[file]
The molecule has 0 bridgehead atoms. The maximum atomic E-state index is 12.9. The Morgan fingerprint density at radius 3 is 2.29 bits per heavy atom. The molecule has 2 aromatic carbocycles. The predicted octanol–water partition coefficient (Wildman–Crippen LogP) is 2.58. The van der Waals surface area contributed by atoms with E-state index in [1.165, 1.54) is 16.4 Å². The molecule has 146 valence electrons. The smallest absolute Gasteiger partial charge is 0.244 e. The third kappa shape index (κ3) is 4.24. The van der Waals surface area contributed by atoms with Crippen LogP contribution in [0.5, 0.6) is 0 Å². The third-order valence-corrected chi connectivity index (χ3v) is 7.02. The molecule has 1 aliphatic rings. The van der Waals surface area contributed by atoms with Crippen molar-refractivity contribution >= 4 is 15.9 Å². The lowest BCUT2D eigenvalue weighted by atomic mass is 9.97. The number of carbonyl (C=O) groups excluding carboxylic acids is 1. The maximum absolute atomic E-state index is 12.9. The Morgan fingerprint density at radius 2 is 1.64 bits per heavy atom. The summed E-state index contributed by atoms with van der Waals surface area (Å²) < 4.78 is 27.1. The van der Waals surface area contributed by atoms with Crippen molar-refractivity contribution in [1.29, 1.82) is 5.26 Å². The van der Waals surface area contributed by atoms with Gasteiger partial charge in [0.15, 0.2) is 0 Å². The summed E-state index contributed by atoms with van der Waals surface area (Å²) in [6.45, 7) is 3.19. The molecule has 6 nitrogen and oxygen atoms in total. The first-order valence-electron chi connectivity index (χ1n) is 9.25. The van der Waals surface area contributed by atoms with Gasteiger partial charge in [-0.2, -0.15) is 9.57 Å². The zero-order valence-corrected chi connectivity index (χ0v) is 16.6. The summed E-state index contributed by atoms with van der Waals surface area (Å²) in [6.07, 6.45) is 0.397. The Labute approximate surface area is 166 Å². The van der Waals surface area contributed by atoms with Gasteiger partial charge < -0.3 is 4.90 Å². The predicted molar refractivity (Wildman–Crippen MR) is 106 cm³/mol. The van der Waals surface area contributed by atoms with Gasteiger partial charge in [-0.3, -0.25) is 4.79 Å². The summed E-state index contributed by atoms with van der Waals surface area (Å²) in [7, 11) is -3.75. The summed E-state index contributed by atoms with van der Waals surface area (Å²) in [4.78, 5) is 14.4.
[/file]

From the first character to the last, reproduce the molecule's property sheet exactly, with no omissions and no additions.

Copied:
The molecule has 0 bridgehead atoms. The maximum atomic E-state index is 12.9. The Morgan fingerprint density at radius 3 is 2.29 bits per heavy atom. The molecule has 2 aromatic carbocycles. The predicted octanol–water partition coefficient (Wildman–Crippen LogP) is 2.58. The van der Waals surface area contributed by atoms with E-state index in [1.165, 1.54) is 16.4 Å². The molecule has 146 valence electrons. The smallest absolute Gasteiger partial charge is 0.244 e. The third kappa shape index (κ3) is 4.24. The van der Waals surface area contributed by atoms with Crippen LogP contribution in [0.5, 0.6) is 0 Å². The third-order valence-corrected chi connectivity index (χ3v) is 7.02. The molecule has 1 aliphatic rings. The van der Waals surface area contributed by atoms with Crippen molar-refractivity contribution >= 4 is 15.9 Å². The lowest BCUT2D eigenvalue weighted by atomic mass is 9.97. The number of carbonyl (C=O) groups excluding carboxylic acids is 1. The maximum absolute atomic E-state index is 12.9. The Morgan fingerprint density at radius 2 is 1.64 bits per heavy atom. The summed E-state index contributed by atoms with van der Waals surface area (Å²) < 4.78 is 27.1. The van der Waals surface area contributed by atoms with Crippen molar-refractivity contribution in [1.29, 1.82) is 5.26 Å². The van der Waals surface area contributed by atoms with Gasteiger partial charge in [0.15, 0.2) is 0 Å². The summed E-state index contributed by atoms with van der Waals surface area (Å²) in [6.45, 7) is 3.19. The molecule has 6 nitrogen and oxygen atoms in total. The first-order valence-electron chi connectivity index (χ1n) is 9.25. The van der Waals surface area contributed by atoms with Gasteiger partial charge in [-0.2, -0.15) is 9.57 Å². The zero-order valence-corrected chi connectivity index (χ0v) is 16.6. The summed E-state index contributed by atoms with van der Waals surface area (Å²) in [6.07, 6.45) is 0.397. The Labute approximate surface area is 166 Å². The van der Waals surface area contributed by atoms with Gasteiger partial charge < -0.3 is 4.90 Å². The predicted molar refractivity (Wildman–Crippen MR) is 106 cm³/mol. The van der Waals surface area contributed by atoms with Gasteiger partial charge in [-0.3, -0.25) is 4.79 Å². The summed E-state index contributed by atoms with van der Waals surface area (Å²) in [7, 11) is -3.75. The summed E-state index contributed by atoms with van der Waals surface area (Å²) in [4.78, 5) is 14.4.